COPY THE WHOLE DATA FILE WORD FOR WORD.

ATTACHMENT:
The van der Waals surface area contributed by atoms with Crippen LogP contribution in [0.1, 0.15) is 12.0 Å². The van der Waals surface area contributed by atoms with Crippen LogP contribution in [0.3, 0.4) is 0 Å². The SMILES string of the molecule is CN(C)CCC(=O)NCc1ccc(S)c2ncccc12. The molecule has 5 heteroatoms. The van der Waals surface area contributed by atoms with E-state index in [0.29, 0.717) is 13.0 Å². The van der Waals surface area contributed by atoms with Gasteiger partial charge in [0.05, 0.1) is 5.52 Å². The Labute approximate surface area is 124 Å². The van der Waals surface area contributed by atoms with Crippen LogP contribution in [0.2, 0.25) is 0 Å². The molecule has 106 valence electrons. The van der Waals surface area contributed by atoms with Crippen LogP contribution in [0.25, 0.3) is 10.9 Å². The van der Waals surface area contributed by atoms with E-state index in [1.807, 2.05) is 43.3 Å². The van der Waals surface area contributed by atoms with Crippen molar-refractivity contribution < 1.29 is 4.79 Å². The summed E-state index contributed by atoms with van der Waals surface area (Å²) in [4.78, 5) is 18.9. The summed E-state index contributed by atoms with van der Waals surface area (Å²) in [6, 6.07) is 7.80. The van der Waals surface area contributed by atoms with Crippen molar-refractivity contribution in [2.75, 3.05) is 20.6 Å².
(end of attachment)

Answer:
The van der Waals surface area contributed by atoms with Crippen LogP contribution in [0.1, 0.15) is 12.0 Å². The van der Waals surface area contributed by atoms with Crippen LogP contribution in [0.3, 0.4) is 0 Å². The SMILES string of the molecule is CN(C)CCC(=O)NCc1ccc(S)c2ncccc12. The molecule has 5 heteroatoms. The van der Waals surface area contributed by atoms with E-state index in [0.29, 0.717) is 13.0 Å². The van der Waals surface area contributed by atoms with Gasteiger partial charge in [0.05, 0.1) is 5.52 Å². The Labute approximate surface area is 124 Å². The van der Waals surface area contributed by atoms with Crippen LogP contribution in [0.2, 0.25) is 0 Å². The molecule has 106 valence electrons. The van der Waals surface area contributed by atoms with Crippen LogP contribution in [0.25, 0.3) is 10.9 Å². The van der Waals surface area contributed by atoms with E-state index in [1.807, 2.05) is 43.3 Å². The van der Waals surface area contributed by atoms with Crippen molar-refractivity contribution < 1.29 is 4.79 Å². The summed E-state index contributed by atoms with van der Waals surface area (Å²) in [4.78, 5) is 18.9. The summed E-state index contributed by atoms with van der Waals surface area (Å²) in [6, 6.07) is 7.80. The van der Waals surface area contributed by atoms with Crippen molar-refractivity contribution in [2.75, 3.05) is 20.6 Å².